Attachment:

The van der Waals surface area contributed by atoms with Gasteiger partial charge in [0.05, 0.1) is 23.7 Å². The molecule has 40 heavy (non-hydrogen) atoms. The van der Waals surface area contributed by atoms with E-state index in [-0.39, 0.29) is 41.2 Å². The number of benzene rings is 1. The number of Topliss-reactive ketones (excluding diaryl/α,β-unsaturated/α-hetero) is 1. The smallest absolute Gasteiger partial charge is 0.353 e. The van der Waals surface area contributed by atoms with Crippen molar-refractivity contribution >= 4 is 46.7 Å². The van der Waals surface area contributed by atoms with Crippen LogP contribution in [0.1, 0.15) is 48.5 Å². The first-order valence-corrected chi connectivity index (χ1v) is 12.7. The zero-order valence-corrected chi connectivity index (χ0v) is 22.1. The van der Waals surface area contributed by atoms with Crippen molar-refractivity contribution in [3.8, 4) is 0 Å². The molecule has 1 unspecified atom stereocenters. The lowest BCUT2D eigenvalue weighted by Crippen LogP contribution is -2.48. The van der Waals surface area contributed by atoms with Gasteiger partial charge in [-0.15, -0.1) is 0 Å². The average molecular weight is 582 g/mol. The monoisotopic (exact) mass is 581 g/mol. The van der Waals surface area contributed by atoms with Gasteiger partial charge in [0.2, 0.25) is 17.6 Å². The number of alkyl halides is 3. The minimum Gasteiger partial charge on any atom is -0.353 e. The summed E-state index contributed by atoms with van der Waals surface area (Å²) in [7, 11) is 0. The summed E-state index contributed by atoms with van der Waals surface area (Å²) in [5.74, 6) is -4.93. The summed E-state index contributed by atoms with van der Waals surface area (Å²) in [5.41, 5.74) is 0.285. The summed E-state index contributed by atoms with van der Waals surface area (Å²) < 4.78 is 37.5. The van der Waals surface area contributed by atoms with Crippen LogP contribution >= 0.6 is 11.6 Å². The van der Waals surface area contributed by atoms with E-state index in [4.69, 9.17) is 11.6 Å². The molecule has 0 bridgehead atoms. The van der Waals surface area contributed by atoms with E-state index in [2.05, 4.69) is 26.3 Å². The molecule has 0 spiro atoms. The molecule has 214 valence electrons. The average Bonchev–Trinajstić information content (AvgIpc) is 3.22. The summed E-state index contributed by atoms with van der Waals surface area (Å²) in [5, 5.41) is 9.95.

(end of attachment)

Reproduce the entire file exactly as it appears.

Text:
The van der Waals surface area contributed by atoms with Gasteiger partial charge in [0.05, 0.1) is 23.7 Å². The molecule has 40 heavy (non-hydrogen) atoms. The van der Waals surface area contributed by atoms with E-state index in [-0.39, 0.29) is 41.2 Å². The number of benzene rings is 1. The number of Topliss-reactive ketones (excluding diaryl/α,β-unsaturated/α-hetero) is 1. The smallest absolute Gasteiger partial charge is 0.353 e. The van der Waals surface area contributed by atoms with Crippen molar-refractivity contribution >= 4 is 46.7 Å². The van der Waals surface area contributed by atoms with Crippen LogP contribution in [0.1, 0.15) is 48.5 Å². The first-order valence-corrected chi connectivity index (χ1v) is 12.7. The zero-order valence-corrected chi connectivity index (χ0v) is 22.1. The van der Waals surface area contributed by atoms with Crippen molar-refractivity contribution in [3.8, 4) is 0 Å². The molecule has 1 unspecified atom stereocenters. The lowest BCUT2D eigenvalue weighted by Crippen LogP contribution is -2.48. The van der Waals surface area contributed by atoms with Gasteiger partial charge in [-0.15, -0.1) is 0 Å². The average molecular weight is 582 g/mol. The monoisotopic (exact) mass is 581 g/mol. The van der Waals surface area contributed by atoms with Gasteiger partial charge in [0.2, 0.25) is 17.6 Å². The number of alkyl halides is 3. The minimum Gasteiger partial charge on any atom is -0.353 e. The summed E-state index contributed by atoms with van der Waals surface area (Å²) in [7, 11) is 0. The summed E-state index contributed by atoms with van der Waals surface area (Å²) in [5.74, 6) is -4.93. The summed E-state index contributed by atoms with van der Waals surface area (Å²) in [5.41, 5.74) is 0.285. The summed E-state index contributed by atoms with van der Waals surface area (Å²) < 4.78 is 37.5. The van der Waals surface area contributed by atoms with Crippen LogP contribution >= 0.6 is 11.6 Å². The van der Waals surface area contributed by atoms with E-state index in [4.69, 9.17) is 11.6 Å². The molecule has 0 bridgehead atoms. The van der Waals surface area contributed by atoms with E-state index in [2.05, 4.69) is 26.3 Å². The molecule has 0 spiro atoms. The molecule has 214 valence electrons. The average Bonchev–Trinajstić information content (AvgIpc) is 3.22. The summed E-state index contributed by atoms with van der Waals surface area (Å²) in [5, 5.41) is 9.95.